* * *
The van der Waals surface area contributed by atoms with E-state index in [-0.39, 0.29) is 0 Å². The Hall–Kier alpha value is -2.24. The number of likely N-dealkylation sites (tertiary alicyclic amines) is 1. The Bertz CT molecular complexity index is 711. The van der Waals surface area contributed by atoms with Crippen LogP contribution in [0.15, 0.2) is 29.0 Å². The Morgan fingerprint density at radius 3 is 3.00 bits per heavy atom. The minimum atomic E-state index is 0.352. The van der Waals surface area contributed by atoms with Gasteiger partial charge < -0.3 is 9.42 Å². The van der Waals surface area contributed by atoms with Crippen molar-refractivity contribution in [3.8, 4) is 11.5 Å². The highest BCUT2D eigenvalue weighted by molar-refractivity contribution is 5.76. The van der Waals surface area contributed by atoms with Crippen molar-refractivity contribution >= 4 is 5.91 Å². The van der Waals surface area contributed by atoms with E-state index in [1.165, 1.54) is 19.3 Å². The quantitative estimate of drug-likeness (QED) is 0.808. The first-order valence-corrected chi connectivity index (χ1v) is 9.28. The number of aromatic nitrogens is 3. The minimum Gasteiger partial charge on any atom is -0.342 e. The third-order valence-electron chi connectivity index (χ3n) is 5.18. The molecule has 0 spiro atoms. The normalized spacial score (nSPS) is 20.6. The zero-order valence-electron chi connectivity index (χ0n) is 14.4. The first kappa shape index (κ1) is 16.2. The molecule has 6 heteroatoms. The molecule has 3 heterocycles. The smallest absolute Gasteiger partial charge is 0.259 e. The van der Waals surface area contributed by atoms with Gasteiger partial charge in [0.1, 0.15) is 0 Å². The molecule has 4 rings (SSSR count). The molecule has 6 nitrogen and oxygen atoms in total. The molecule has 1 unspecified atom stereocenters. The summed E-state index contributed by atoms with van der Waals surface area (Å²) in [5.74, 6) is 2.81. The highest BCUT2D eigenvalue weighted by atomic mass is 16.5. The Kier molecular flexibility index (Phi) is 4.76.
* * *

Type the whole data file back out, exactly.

The van der Waals surface area contributed by atoms with E-state index in [-0.39, 0.29) is 0 Å². The Hall–Kier alpha value is -2.24. The number of likely N-dealkylation sites (tertiary alicyclic amines) is 1. The Bertz CT molecular complexity index is 711. The van der Waals surface area contributed by atoms with Crippen LogP contribution in [0.15, 0.2) is 29.0 Å². The Morgan fingerprint density at radius 3 is 3.00 bits per heavy atom. The minimum atomic E-state index is 0.352. The van der Waals surface area contributed by atoms with Gasteiger partial charge < -0.3 is 9.42 Å². The van der Waals surface area contributed by atoms with Crippen molar-refractivity contribution in [3.8, 4) is 11.5 Å². The highest BCUT2D eigenvalue weighted by molar-refractivity contribution is 5.76. The van der Waals surface area contributed by atoms with Crippen molar-refractivity contribution >= 4 is 5.91 Å². The van der Waals surface area contributed by atoms with E-state index in [1.165, 1.54) is 19.3 Å². The quantitative estimate of drug-likeness (QED) is 0.808. The first-order valence-corrected chi connectivity index (χ1v) is 9.28. The number of aromatic nitrogens is 3. The minimum Gasteiger partial charge on any atom is -0.342 e. The third-order valence-electron chi connectivity index (χ3n) is 5.18. The molecule has 0 spiro atoms. The normalized spacial score (nSPS) is 20.6. The zero-order valence-electron chi connectivity index (χ0n) is 14.4. The first kappa shape index (κ1) is 16.2. The molecule has 6 heteroatoms. The molecule has 3 heterocycles. The smallest absolute Gasteiger partial charge is 0.259 e. The van der Waals surface area contributed by atoms with Gasteiger partial charge in [0.1, 0.15) is 0 Å². The molecule has 4 rings (SSSR count). The molecule has 6 nitrogen and oxygen atoms in total. The molecule has 1 unspecified atom stereocenters. The summed E-state index contributed by atoms with van der Waals surface area (Å²) in [5.74, 6) is 2.81. The highest BCUT2D eigenvalue weighted by atomic mass is 16.5. The Kier molecular flexibility index (Phi) is 4.76.